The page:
Natalie Savelyeva

Patra pravesham (entrance of a main character) by Sri Janardhanan sir, Kalakshetra alumni

The entry of the character in dance and theatre is known as Patrapravesam. For Rukmini Devi, all characters were important. I have selected a few that clearly illustrate Athai’s genius of dramatic imagination in her characterization of human and non-human beings.

Apsaras in Kurma Avataram

In the dance drama Kurma Avataram, choreographed in 1974, four apsaras appear one after another as devas and asuras churn the ocean. The postures and picturesque scene give the impression of the dancers floating over the surface of the water, clear evidence of Rukmini Devi’s choreographic genius and innovation. The verses are from Srimad Bhagavatham. Papanasam Sivan composed the music with the assistance of Thuraiyur Rajagopala Sarma and Bhagavatula Sitarama Sarma, who has composed music for several songs in the dance drama and made necessary modifications under Athai’s direction.

Pampasaras in Choodamani Pradhanam

With the passing away of Mysore Vasudevachari, there was a break in the production of the Ramayana series. Athai felt that his grandson S Rajaram, the present director of Kalakshetra, had fully imbibed his grandfather’s sampradaya and urged him to compose music for the rest of the Ramayana series, starting with Sabari Moksham. In the captivating group dance from Choodamani Pradhanam of Ramayana, composed by Athai in 1968, 6 colorfully costumed dancers describe the ’Pampasaras’. To a ragamalika with beautiful tala patterns, sollukattus and swaras, they depict lotus, water birds, bees and creepers.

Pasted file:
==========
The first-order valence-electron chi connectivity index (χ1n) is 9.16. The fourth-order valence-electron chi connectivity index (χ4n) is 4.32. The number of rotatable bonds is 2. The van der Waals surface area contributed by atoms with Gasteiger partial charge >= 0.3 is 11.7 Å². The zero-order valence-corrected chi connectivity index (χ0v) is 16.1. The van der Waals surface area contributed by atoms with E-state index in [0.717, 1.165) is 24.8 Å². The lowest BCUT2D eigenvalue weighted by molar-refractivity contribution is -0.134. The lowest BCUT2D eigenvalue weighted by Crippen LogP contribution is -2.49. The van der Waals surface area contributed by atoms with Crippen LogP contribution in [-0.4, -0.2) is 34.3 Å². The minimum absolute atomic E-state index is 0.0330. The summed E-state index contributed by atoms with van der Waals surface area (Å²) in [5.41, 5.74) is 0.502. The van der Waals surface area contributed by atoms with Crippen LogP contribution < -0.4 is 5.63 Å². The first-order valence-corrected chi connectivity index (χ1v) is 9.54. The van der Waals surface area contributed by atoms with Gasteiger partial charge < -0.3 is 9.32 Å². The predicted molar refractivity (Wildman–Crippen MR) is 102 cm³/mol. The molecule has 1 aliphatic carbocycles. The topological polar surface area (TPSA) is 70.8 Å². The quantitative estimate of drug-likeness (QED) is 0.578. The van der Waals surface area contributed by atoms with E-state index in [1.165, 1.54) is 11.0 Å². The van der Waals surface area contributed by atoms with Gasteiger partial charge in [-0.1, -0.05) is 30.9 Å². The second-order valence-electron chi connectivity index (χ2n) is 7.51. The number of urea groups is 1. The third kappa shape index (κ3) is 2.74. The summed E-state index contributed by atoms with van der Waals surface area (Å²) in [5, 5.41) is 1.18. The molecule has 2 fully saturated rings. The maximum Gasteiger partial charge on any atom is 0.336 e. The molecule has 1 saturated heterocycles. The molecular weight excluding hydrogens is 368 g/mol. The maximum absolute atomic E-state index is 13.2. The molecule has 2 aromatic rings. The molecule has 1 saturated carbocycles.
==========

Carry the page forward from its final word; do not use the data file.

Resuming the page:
Shabari in Shabari Moksham

The dance drama Sabari Moksham was composed in 1965. Enroute to Panchavati, Rama, Sita and Lakshmana encounter the mighty eagle Jatayu. The eagle’s simple and suggestive costume and his realistic movements as envisioned by Athai illustrate her powers of observation.

Surpanaka in Sabari Moksham

To demonstrate a demonic character like Surpanaka in dance, some Kathakali elements have been introduced. Generally in a dance drama, the emotions to be expressed in the lyrics and the abhinaya to follow are hinted at in masruni nritta. It may not necessarily come before the abhinaya part, but may be inserted between passages of sahitya linking them and still conveying the bhava and rasa contained. This colorful Patrapravesam of the ugly rakshasi Surpanaka is from Sabari Moksham. I remember that Athai herself danced to demonstrate the bold movements, the fierceness of the character further accentuated by the movements covering the whole stage space. The dancer who was to portray Surpanaka could clearly comprehend her role on seeing Athai’s picturisation. The costume and makeup are appropriate for this demonic character.

Ravana in Sabari Moksham

Ravana’s Patrapravesam dance to a song in Nattai, befits his power and strength. While the maids in his court extol his greatness in a thillana, his deformed sister Surpanaka enters in great pain. She tells Ravana how Lakshmana disfigured her when she tried to fetch Sita for him. Ravana consoles her.

Rukmini in Rukmini Kalyanam